This guest post is by Danny Iny of Firepole Marketing.
Remember the first time you realized that you’ve actually got traffic?
Suddenly, you aren’t blogging to an empty void—real people are consuming and engaging with your content!
Or are they? That’s when you begin to wonder … why isn’t anybody leaving a comment?
This can be a frustrating challenge for bloggers, and some blogs never get past it. There are blogs with readerships in the hundreds of thousands with barely a handful of comments per post.
Odds are you don’t want that to be you. You want people to read and interact!
Why don’t people comment?
This may come as a bit of a shock if you’ve been navigating the blogosphere for any length of time, but commenting on a blog is not a natural or intuitive behavior.
Blogs are new, publishing is old.
Outside of an extremely small circle of blogosphere denizens, most people are new to blogs, and accustomed to traditional media; television, newspapers, magazines, and books. These are all uni-directional media; the publisher publishes, and the audience has the choice of consuming the content (watching or reading), or not.
Just a few years back, those were the only two options. Engaging in dialogue was difficult (writing a letter to the editor of a newspaper), or impossible. When most people visit a blog, their perceived options are to read, and if they love it, to bookmark or subscribe. They might even share.
But for commenting to happen, they must understand it as an option.
The easiest way for readers to know they can comment is to see the comments of other readers. Except for two things:
- If your blog is new, there aren’t any other readers.
- Even if there are, many readers will see blog commenting as one of those things “other people” do.
The solution is a change in focus: it’s not about getting people to comment on an ongoing basis.
Instead, focus on getting people to leave their first comment on your blog. Just one—because after leaving one comment, it’s far more likely they’ll leave more.
That first comment is the tipping point.
So … how do you get it?
How to get that first comment
Here are some ways you can people to make that very first comment:
- Be interesting. This should go without saying, but we’ll say it anyway: if your content isn’t interesting, and people don’t make it to the bottom of your posts, they will never leave a comment.
- Tell people why they should. Make it clear why people should leave comments. Some blogs offer “do-follow” links (meaning the links going back to their blogs keep the “Google juice”), some use plug-ins like CommentLuv and KeywordLuv. On the bottom of my blog’s sidebar (around the bottom of posts), it clearly states why you should leave a comment:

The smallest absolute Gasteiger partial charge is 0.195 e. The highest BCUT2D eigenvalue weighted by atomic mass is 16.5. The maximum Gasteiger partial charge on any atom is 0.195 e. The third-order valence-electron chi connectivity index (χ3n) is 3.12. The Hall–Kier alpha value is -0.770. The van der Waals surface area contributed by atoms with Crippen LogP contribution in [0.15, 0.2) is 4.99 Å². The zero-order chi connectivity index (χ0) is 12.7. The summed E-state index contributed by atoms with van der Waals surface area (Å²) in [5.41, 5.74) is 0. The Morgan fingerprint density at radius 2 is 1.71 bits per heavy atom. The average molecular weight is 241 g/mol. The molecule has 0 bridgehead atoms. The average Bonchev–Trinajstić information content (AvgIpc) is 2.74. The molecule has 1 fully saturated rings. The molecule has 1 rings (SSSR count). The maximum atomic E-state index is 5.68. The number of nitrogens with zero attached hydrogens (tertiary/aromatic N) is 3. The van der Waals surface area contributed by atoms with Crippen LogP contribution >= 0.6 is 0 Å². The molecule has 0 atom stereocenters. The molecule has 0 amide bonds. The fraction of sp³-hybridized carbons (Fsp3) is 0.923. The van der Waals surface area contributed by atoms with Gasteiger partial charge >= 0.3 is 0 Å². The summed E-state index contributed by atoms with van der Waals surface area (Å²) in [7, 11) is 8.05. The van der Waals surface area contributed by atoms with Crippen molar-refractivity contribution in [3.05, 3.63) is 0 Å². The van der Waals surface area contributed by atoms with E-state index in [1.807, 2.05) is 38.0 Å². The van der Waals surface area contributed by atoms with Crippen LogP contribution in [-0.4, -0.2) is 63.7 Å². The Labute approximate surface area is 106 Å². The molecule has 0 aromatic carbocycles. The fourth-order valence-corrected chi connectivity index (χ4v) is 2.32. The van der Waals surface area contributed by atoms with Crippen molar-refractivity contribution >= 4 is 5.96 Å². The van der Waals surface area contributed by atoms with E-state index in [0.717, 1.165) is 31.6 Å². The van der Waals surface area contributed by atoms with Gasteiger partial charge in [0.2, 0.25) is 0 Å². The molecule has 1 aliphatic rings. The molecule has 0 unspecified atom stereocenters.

- “We read all of our comments.”
- “We reply, and answer every question.”
- “We often click through to see commenter’s sites.”
- “We might invite you to guest post!”
- Tell your reader to comment. That’s right—the oldest rule of copywriting is to ask for the action you want. So be explicit, and ask!
- Ask a question. Sometimes your readers will want to join the conversation, but won’t know what to say. Help them out by asking a specific question at the end of your post, one they can answer; “How does this apply to you? When have you seen examples of this in your own life? Do you agree or disagree, and why? What advice would you give to someone with this problem?”
- Make it easy. My most commented-on post is the first guest post he wrote for Copyblogger, about 38 Critical Books Every Blogger Needs to Read. At the end of the post, I asked people to list any books they love, and would add to the list. This worked so well because everybody has a favorite book, and writing it down takes zero effort (as opposed to answering a question that takes more time and thought). In other words, I made it easy.
- Be awesome. My most popular post on Firepole Marketing received over 200 comments, and Firepole Marketing isn’t anywhere near the size of Copyblogger. But that post was awesome (and in fact, that post became the framework for a book that I’m co-authoring with Sean Platt!). It was continually linked to, new people kept reading it, and people felt the need to mention how helpful the post was to them.
- Be controversial. My second-most popular post on Firepole Marketing was a controversial take on the topic of social transactions, called Is the Bank of Social Capital… Broken? It was a post that demanded people to take a stand and have an opinion.
The first comment is the key
The key to making it all work is that very first comment.
Once people comment for the very first time, they realize that “this is something I can do”—and the next time is that much easier.
Create another opportunity, another reason, another excuse—and suddenly they’re up to two, three, four, or even more comments.
Before you know it, a habit is formed. And with it, an engaged, dynamic, actively commenting community.
Danny Iny (@DannyIny), a.k.a. the “Freddy Krueger of Blogging”, teaches marketing that works at Firepole Marketing. Together with Guy Kawasaki, Brian Clark and Mitch Joel, he wrote the book on building engaged audiences from scratch (available on Amazon, or as a free download).